Bad Singing Habits Won’t Die… Here’s How to Kill Them

Singing lessons
Jamie Babbitt shares the best ways to become aware of our worst singing habits, and the most effective methods to sort out voices out.

Show of hands: How many of us have to be aware of our bad singing habits? Little secret here: me, too!

I’m living proof that keeping on top of bad singing habits is a lifelong hobby.

However, I promise they rear their ugly heads waaaaaay less over time (if at all) if you make a concerted effort to stop them in their tracks!

OK, so here’s the cold, hard, ugly truth about how we acquire bad habits:

Muscle memory

Developing proper and efficient muscle memory is, quite simply, the foundation of healthy singing.  So many muscles go into it: those in and around the vocal cords, stomach, ribs, diaphragm, etc.

Here’s the good news; the more you practice doing it correctly, the more your muscles do what they gotta do!

However, people develop TONS of bad habits that counteract the formation of healthy muscle memory, which leads me to:

We don’t help ourselves enough

Our daily bad habits – like poor posture at our desks – can affect our singing.

We’re the captains of our ships in lots of ways, right? So whom can we turn to when vocal problems occur? Yep.

The kicker is that many bad habits occur while NOT singing: speaking with vocal fry, having bad posture that goes uncorrected (I’m looking at you, people who hunch over computers or sit and walk while hunched over, constantly gazing at your phones!)

It even happens among dancers and athletes who learn how to position themselves properly for that craft while unknowingly creating lousy singing postures (jutting the chin, keeping the abdomen held in rigidly, etc.)

We MUST get woke (as you kids say) to these and other bad habits, or else, it’s curtains for our voices!

Bad habits get reinforced by teachers

“Squeeze your butt cheeks to sing higher”, “Sing through your mask”, “Sing from your pelvis”…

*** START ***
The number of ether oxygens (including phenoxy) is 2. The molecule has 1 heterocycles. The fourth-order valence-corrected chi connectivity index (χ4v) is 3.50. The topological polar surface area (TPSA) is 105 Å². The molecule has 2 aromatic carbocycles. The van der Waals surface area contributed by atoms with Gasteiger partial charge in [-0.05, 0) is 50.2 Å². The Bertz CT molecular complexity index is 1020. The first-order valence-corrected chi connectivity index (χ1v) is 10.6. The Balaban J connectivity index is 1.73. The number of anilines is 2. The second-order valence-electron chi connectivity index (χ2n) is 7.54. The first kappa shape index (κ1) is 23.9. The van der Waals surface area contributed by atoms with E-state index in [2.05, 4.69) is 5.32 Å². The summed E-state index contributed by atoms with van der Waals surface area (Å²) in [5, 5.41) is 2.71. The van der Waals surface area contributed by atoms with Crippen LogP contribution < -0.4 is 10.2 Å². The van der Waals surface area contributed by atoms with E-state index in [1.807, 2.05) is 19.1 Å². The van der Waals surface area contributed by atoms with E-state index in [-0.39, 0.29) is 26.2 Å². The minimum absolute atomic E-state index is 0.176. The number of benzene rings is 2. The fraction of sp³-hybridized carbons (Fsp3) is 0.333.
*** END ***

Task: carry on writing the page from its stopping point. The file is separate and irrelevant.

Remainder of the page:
It’s true; one man’s bad advice is another’s good pointer, so there’s always room for subjectivity. However, the barometer is: HOW DO YOU FEEL after you do what your teacher is telling you to do? If you feel worse, STOP pronto and think about getting another teacher.

I have a female student whose choir professor put her in the tenor section because he had fewer guys. She came to me with an exhausted, heavy voice and I had her switch out STAT. Clearly, just because people teach does NOT always make them that smart. Please question authority if anything doesn’t feel right vocally!

So, what makes these habits die?


You are the only one who can make the commitment to do this. The more time you log in with healthy vocal habits, the more muscle memory gets created. And you want that.

Practice in a mirror; see if you’re jutting your jaw; see where you’re holding tension in your body.

Warm up your voice as often as you can. Learn a chordal instrument. Memorize songs and create a wide repertoire. Practice forms of relaxation and meditation. Any activity that requires you to practice is more PRACTICE at practicing things…get me?

It’s like when people whine about having to learn algebra (“When will I use it??”) Maybe never, but you’re learning how to learn, and maybe even think more logically.

Keep a journal

Yes, you hate me but hear me out.  Keep a journal of the habits you need to break and track your progress. If you “vocal fry” too much and get hoarse, write about it. If your neck is killing you from computer hunch, write about it.

Keeping a journal

Look for that click, that recognition of a kindred spirit.

Uncovering the monsters makes it easier to kill the monsters. And, you find out they’re not really monsters at all. They’re just silly old habits.

I have my students really listen to their speaking voices ALL the time…and, lo and behold, a lot of their singing problems vanish a lot more quickly once they’re aware. Or woke, as you kids say.

Get a teacher who can help

Find the right teacher for YOU. Just because your friend loves her voice teacher does not mean that you will.

Go voice teacher shopping.  Talk to them; many give free consultations – I do. A good fit is crucial. Look for that click, that recognition of a kindred spirit, the feeling that this person has something to offer you.

Then, as you study and as time passes, does this feeling grow or diminish? Does your voice feel better or worse? If it feels better, great. You’re on your way to forming healthy vocal habits!

0 replies on “Bad Singing Habits Won’t Die… Here’s How to Kill Them”